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Daley Ranch Resort could be poison pill for Escondido

Most cities look on annexing land and acquiring new taxable territory the same way that an anaconda looks at engorging a large mammal. Ummmm! Lunch!

So, it is natural that the City of Escondido is looking with hungry eyes and rumbling stomach on Daley Ranch Resort, a 1,783 acre parcel that the developers, J. Whalen Associates seek annexation to the city so that they can build a resort and some homes.

This project, which was just submitted to the city’s planning department for appraisal calls for a 225-room resort and 203 homes on 60 acres, with the rest of the land kept as open space.  The 200 acres that contains the development, and which includes an old macadamia nut farm, is owned by Sager Management Co. It hopes to purchase the remainder of the 1,800 acres from the city of Escondido and the County of San Diego.

The land is located between the city of Escondido owned-Lake Wohlford and Daley Ranch, also owned by the city. However, cutting the property in two is the County Road S-6, known along this stretch as Valley Center Road, and known locally as the Valley Center Grade.

If Escondido annexes the land it would be bisected by a County Road that would not be owned by the city.

Residents in Valley Center who know about the project (a small but growing number) are outraged because Whalen Associates claims that it has the pre-approval to put an exit and a signal light a short distance north of the police shooting range.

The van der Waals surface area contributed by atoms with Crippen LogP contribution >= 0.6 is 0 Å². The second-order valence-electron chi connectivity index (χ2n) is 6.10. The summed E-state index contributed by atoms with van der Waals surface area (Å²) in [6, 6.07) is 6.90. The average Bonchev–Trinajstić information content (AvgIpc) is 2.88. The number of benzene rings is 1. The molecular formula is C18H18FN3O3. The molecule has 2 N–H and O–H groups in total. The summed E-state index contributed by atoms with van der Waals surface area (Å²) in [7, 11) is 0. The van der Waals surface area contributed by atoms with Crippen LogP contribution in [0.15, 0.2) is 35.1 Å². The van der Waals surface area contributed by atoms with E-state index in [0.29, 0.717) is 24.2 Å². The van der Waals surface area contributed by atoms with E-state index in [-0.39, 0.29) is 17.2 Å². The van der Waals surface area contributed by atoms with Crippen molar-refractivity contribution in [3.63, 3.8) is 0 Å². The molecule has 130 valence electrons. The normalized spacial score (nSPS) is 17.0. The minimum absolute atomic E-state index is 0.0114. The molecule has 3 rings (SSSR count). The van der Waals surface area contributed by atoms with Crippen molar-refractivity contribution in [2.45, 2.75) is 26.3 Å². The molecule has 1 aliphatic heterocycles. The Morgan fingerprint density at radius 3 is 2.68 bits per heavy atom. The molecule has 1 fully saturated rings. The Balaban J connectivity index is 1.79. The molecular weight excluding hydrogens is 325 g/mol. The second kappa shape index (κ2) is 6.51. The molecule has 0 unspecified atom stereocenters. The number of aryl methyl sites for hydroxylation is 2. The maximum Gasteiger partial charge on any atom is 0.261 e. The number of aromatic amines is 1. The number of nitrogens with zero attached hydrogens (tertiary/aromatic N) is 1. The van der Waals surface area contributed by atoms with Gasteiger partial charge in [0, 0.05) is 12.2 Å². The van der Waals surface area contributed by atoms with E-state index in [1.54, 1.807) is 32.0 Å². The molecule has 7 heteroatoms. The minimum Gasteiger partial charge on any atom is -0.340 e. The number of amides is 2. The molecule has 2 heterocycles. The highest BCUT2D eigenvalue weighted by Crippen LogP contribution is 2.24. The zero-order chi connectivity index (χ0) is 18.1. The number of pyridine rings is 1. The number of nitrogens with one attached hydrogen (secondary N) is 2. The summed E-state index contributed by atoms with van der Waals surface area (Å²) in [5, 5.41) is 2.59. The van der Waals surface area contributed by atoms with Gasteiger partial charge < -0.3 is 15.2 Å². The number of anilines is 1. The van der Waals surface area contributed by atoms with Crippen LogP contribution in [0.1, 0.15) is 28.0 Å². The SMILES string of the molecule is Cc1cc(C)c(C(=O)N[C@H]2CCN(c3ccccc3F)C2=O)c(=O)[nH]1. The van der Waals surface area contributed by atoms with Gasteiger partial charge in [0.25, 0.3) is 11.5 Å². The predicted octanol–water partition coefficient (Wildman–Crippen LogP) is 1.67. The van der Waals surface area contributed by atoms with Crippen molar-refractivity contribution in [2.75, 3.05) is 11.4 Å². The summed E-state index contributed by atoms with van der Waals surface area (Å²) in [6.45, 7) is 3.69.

If the city annexes the county road associated with this area it would need to maintain the road, which gets considerable 60 mph traffic. If it does not annex the road, then fire service for the property would probably continue to be the responsibility of the Valley Center.

According to Valley Center Planning Group Chairman Oliver Smith, “we think the fire service is the Achilles Heel of this project because it doesn’t include Valley Center Road. We believe they don’t have a right to put Escondido fire engines on Valley Center Road. The city would need to annex Valley Center Road to legally be able to provide service to the project.”

The VC planning group doesn’t have any authority to review this project, but it does have a right to protest if Valley Center Road is going to be affected. Smith and the residents who are worried about the project say they could easily see a bottleneck created on the road as traffic that has been moving at a steady pace of 60 mph suddenly has to stop periodically.

This, says Smith, could push stop and go traffic up and down the grade, something that the city’s current Valley Pkwy/Valley Center Road Widening Project at the bottom of the grade is supposed to alleviate.  That project just passed the 130-day mark and is headed towards completion next year.

In 2017 Whalen made a presentation to the VC Planning Group, which indicated it opposes the project, although it is not allowed to take an official position.

What Smith calls an “Achilles Heel” might more accurately be called a “poison pill,” for the City since, if it acquires jurisdiction over the land, it won’t have control over fire service unless it decides to bite the bullet and annex that section of Valley Center Road.

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